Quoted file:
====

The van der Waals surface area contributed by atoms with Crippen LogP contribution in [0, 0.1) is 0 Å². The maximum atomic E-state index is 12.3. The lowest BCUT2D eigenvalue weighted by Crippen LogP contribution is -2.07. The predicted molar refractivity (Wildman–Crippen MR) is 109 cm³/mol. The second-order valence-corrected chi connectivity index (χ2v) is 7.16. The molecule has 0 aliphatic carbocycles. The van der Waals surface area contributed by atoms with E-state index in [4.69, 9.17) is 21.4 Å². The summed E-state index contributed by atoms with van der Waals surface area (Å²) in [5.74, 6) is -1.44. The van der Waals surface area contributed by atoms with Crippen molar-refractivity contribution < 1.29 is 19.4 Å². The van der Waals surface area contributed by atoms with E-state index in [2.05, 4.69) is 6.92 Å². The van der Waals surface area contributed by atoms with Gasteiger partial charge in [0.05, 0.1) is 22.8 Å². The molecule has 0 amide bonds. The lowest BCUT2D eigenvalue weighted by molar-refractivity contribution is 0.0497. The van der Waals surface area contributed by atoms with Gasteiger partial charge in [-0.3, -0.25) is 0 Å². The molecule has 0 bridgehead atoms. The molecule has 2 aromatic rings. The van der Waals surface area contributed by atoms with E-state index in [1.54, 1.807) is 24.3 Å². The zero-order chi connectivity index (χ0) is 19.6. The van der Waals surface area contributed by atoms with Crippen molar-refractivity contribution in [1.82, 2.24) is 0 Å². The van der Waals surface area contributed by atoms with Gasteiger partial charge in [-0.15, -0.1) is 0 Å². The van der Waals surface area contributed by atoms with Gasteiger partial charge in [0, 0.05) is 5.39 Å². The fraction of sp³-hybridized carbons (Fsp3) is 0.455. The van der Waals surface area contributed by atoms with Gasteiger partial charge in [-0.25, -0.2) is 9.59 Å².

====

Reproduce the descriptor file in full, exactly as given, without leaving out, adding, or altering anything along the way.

The van der Waals surface area contributed by atoms with Crippen LogP contribution in [0, 0.1) is 0 Å². The maximum atomic E-state index is 12.3. The lowest BCUT2D eigenvalue weighted by Crippen LogP contribution is -2.07. The predicted molar refractivity (Wildman–Crippen MR) is 109 cm³/mol. The second-order valence-corrected chi connectivity index (χ2v) is 7.16. The molecule has 0 aliphatic carbocycles. The van der Waals surface area contributed by atoms with E-state index in [4.69, 9.17) is 21.4 Å². The summed E-state index contributed by atoms with van der Waals surface area (Å²) in [5.74, 6) is -1.44. The van der Waals surface area contributed by atoms with Crippen molar-refractivity contribution < 1.29 is 19.4 Å². The van der Waals surface area contributed by atoms with E-state index in [2.05, 4.69) is 6.92 Å². The van der Waals surface area contributed by atoms with Gasteiger partial charge in [0.05, 0.1) is 22.8 Å². The molecule has 0 amide bonds. The lowest BCUT2D eigenvalue weighted by molar-refractivity contribution is 0.0497. The van der Waals surface area contributed by atoms with Gasteiger partial charge in [-0.3, -0.25) is 0 Å². The molecule has 0 bridgehead atoms. The molecule has 2 aromatic rings. The van der Waals surface area contributed by atoms with E-state index in [1.54, 1.807) is 24.3 Å². The zero-order chi connectivity index (χ0) is 19.6. The van der Waals surface area contributed by atoms with Crippen molar-refractivity contribution in [1.82, 2.24) is 0 Å². The van der Waals surface area contributed by atoms with Gasteiger partial charge in [-0.15, -0.1) is 0 Å². The van der Waals surface area contributed by atoms with Gasteiger partial charge in [0, 0.05) is 5.39 Å². The fraction of sp³-hybridized carbons (Fsp3) is 0.455. The van der Waals surface area contributed by atoms with Gasteiger partial charge in [-0.25, -0.2) is 9.59 Å².